Gibson Headstock
Gibson Headstock

Making the decision

Gibson or Fender

What I consider to be one of the most significant differences between a Stratocaster and a Les Paul is in the pickup configuration. Les Paul's are most often equipped with a humbucker pickup in the neck and a humbucker pickup in the bridge. A toggle switch controls three configuration options while each pickup has its own volume and tone control and the two pickups share configurations when the toggle switch is in the middle position for a total of 3 pickup positions of varying volumes and tones. A Stratocaster, on the other hand is generally configured with three pickups, usually single coil pickups with a primary volume knob along with two tone knobs. The Stratocaster features a 5 position switch for a total of 5 unique pickup configurations with varying volume and tonal options.

Although both guitars cover a wide range of the spectrum, each one has its own characteristics and options. Due to the set neck configuration, wood type and pickup options, the Les Paul tone can be characterized as a full or heavy sound when compared to a Stratocaster making it an excellent choice for a classic rock or thicker sound. A Stratocaster, on the other hand tends to have a thinner sounding profile which are some of the most regarded when it comes to its clean tone. Due to the nature of the single coil pickups, stratocasters tend to be a bit noisy when near certain electrical devices and frequently associated with hum. The term humbucker is in reference to "bucking the hum" which are associated with Les Paul guitars. With dual coil pickups, hum is essentially eliminated making for an excellent choice for live performances where hum may be a problem. Many top performing artists prefer Stratocasters due to their highly upgradeable and customizable features and easy maintenance.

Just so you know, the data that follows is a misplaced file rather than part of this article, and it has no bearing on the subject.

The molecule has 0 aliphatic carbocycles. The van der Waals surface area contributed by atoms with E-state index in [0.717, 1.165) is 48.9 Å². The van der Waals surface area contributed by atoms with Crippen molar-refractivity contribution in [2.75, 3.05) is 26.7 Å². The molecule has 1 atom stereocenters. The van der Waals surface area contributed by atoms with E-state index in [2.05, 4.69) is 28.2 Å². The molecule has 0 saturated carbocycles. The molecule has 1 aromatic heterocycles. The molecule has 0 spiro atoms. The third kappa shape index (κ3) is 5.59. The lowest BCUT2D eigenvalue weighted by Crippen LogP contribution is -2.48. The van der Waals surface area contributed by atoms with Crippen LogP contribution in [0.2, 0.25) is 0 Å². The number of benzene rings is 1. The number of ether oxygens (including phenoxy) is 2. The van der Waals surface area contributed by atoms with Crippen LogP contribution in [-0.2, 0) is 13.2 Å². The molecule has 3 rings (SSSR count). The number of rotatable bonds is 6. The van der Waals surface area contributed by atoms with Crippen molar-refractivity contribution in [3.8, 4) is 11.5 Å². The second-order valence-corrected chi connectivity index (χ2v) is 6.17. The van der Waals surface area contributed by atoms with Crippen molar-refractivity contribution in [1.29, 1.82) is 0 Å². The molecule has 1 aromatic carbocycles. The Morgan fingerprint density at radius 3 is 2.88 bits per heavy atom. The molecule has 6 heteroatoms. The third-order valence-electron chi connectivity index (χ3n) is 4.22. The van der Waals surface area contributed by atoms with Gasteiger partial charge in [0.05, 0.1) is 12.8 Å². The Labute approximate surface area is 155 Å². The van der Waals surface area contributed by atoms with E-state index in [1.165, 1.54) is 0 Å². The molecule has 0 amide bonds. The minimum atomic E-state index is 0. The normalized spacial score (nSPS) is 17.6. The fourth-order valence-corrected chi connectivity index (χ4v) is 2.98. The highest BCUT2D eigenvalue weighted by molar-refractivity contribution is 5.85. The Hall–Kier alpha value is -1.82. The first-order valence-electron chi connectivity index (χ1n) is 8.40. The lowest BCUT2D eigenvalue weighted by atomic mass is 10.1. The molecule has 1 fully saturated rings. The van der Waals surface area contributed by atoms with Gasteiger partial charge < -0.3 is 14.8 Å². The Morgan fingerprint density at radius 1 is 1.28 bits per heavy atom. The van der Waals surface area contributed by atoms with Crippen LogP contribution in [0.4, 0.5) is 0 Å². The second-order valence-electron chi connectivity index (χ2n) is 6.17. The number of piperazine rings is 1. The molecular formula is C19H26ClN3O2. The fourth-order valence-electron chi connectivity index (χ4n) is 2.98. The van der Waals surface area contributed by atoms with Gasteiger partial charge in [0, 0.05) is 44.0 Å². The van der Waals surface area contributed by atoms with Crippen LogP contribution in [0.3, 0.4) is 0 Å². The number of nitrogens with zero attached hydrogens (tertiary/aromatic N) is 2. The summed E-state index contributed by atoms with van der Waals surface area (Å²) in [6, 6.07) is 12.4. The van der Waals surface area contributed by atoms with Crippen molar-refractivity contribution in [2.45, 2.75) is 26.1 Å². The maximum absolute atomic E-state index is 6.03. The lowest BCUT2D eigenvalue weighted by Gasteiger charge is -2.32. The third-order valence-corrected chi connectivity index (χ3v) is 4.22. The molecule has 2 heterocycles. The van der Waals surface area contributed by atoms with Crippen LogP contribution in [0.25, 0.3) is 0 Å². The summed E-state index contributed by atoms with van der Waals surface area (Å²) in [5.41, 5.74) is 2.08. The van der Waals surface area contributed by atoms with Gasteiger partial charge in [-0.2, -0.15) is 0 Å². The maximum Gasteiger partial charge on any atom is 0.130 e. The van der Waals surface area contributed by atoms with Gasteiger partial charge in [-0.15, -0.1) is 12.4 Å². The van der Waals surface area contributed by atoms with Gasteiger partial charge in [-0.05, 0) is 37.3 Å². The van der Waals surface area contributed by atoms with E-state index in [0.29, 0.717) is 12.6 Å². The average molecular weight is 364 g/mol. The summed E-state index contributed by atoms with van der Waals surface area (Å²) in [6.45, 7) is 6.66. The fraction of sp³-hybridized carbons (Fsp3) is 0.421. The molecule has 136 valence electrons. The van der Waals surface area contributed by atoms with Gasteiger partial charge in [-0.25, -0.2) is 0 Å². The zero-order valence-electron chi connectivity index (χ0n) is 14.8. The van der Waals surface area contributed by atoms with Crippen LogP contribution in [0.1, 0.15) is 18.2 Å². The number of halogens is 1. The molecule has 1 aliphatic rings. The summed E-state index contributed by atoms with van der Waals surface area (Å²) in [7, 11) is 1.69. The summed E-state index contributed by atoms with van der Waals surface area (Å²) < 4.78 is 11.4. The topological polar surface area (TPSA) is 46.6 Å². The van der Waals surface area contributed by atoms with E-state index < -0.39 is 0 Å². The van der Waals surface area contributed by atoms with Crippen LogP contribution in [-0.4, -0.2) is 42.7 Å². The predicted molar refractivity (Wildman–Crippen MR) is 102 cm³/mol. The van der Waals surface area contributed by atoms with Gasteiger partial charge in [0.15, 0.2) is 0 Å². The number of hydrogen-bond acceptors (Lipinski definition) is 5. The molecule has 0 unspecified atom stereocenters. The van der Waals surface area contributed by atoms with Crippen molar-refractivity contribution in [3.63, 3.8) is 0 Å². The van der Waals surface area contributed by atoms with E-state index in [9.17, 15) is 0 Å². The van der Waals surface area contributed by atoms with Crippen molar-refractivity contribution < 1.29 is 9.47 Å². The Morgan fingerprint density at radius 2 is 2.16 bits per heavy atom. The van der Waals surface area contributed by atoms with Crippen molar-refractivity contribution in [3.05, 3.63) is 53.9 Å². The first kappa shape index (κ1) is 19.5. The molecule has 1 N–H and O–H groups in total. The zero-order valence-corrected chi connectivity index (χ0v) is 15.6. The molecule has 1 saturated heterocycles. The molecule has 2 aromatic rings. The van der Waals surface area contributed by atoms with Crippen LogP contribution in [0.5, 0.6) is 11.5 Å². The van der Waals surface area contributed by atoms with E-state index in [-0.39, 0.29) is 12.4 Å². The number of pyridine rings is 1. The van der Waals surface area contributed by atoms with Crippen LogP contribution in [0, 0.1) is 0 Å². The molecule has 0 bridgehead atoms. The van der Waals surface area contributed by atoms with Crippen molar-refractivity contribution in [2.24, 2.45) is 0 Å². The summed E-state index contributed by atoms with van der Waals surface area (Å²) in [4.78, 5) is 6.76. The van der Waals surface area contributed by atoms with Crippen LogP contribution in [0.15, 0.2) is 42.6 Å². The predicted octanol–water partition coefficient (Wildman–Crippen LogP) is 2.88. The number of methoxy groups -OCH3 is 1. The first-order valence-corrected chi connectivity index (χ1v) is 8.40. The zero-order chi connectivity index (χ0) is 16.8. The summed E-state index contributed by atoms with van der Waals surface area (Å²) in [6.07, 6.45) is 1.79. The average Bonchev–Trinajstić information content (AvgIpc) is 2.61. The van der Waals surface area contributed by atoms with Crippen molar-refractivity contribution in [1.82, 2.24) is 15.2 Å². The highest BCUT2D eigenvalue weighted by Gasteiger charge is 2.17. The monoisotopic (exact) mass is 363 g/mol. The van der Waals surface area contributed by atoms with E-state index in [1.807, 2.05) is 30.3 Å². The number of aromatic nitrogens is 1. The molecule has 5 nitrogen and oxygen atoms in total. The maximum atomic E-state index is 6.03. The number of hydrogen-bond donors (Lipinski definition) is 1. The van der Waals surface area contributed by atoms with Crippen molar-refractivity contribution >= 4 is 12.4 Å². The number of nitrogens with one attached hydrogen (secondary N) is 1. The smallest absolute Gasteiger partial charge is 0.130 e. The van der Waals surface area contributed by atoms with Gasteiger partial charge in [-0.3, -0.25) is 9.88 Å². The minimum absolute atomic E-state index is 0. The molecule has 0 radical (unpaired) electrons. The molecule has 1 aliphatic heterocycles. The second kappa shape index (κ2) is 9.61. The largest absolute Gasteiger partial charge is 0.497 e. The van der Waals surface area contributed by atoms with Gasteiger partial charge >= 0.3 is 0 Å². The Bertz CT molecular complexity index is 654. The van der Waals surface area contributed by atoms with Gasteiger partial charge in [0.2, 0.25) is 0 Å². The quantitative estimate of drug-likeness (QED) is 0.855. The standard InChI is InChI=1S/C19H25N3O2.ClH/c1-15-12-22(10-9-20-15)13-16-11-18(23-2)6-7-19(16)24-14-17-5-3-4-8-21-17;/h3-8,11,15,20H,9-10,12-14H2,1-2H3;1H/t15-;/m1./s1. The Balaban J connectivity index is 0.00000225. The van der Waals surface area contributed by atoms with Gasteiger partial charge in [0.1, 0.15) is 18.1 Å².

As you can see, there are numerous differences between a Stratocaster and a Les Paul. Although not every feature and option are covered in this article, I hope some insight was given to help making the decision in choosing your next guitar purchase. For further information, feel free to check out my blog. Either way, I hope you enjoy your guitar purchase and would appreciate any comments or feedback regarding how I was able to help in your decision making process.

Guestbook Comments

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    • profile image


      5 years ago

      I like both but own just a Fender Stratocaster.

    • tobydavis profile image


      6 years ago

      Great lens - I'm a Telecaster man myself... can't play any other type of Electric Guitar.'s silly, I suppose, but the Tele just feels right in my hands.

    • profile image


      6 years ago

      Wonderful lens gearhead82 and a good addition to Squidoo! Thanks for sharing!

    • profile image


      6 years ago

      great lens. I am a Les Paul fan all the way

    • JK Sterling profile image

      Jim Sterling 

      7 years ago from Franklin, Tennessee

      Nice article, thank you.